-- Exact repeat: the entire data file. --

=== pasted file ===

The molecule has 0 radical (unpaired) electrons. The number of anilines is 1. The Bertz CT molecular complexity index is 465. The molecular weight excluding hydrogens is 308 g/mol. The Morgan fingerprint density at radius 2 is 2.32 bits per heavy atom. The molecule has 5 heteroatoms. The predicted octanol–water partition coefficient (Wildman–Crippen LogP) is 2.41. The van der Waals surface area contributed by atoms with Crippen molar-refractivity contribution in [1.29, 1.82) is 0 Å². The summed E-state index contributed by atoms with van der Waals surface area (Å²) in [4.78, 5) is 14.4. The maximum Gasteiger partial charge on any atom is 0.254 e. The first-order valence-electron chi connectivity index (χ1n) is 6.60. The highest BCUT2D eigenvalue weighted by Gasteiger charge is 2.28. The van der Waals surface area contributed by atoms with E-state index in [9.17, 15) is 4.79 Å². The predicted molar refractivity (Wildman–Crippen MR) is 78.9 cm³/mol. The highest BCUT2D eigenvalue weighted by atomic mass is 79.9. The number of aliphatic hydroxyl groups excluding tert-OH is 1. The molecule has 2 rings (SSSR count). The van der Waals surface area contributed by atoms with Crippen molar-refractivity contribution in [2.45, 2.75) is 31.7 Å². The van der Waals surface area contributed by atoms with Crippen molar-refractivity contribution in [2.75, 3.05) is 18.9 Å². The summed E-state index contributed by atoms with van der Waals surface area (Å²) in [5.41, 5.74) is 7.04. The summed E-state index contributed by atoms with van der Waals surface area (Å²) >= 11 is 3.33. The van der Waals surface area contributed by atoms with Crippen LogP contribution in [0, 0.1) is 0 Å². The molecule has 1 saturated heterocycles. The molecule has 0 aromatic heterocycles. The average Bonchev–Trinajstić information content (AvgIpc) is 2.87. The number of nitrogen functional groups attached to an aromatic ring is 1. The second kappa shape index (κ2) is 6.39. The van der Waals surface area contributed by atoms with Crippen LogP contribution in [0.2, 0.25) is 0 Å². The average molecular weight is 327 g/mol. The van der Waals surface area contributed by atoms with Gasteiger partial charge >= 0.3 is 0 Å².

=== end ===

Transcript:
The molecule has 0 radical (unpaired) electrons. The number of anilines is 1. The Bertz CT molecular complexity index is 465. The molecular weight excluding hydrogens is 308 g/mol. The Morgan fingerprint density at radius 2 is 2.32 bits per heavy atom. The molecule has 5 heteroatoms. The predicted octanol–water partition coefficient (Wildman–Crippen LogP) is 2.41. The van der Waals surface area contributed by atoms with Crippen molar-refractivity contribution in [1.29, 1.82) is 0 Å². The summed E-state index contributed by atoms with van der Waals surface area (Å²) in [4.78, 5) is 14.4. The maximum Gasteiger partial charge on any atom is 0.254 e. The first-order valence-electron chi connectivity index (χ1n) is 6.60. The highest BCUT2D eigenvalue weighted by Gasteiger charge is 2.28. The van der Waals surface area contributed by atoms with E-state index in [9.17, 15) is 4.79 Å². The predicted molar refractivity (Wildman–Crippen MR) is 78.9 cm³/mol. The highest BCUT2D eigenvalue weighted by atomic mass is 79.9. The number of aliphatic hydroxyl groups excluding tert-OH is 1. The molecule has 2 rings (SSSR count). The van der Waals surface area contributed by atoms with Crippen molar-refractivity contribution in [2.45, 2.75) is 31.7 Å². The van der Waals surface area contributed by atoms with Crippen molar-refractivity contribution in [2.75, 3.05) is 18.9 Å². The summed E-state index contributed by atoms with van der Waals surface area (Å²) in [5.41, 5.74) is 7.04. The summed E-state index contributed by atoms with van der Waals surface area (Å²) >= 11 is 3.33. The van der Waals surface area contributed by atoms with Crippen LogP contribution in [0, 0.1) is 0 Å². The molecule has 1 saturated heterocycles. The molecule has 0 aromatic heterocycles. The average Bonchev–Trinajstić information content (AvgIpc) is 2.87. The number of nitrogen functional groups attached to an aromatic ring is 1. The second kappa shape index (κ2) is 6.39. The van der Waals surface area contributed by atoms with Crippen LogP contribution in [0.2, 0.25) is 0 Å². The average molecular weight is 327 g/mol. The van der Waals surface area contributed by atoms with Gasteiger partial charge >= 0.3 is 0 Å².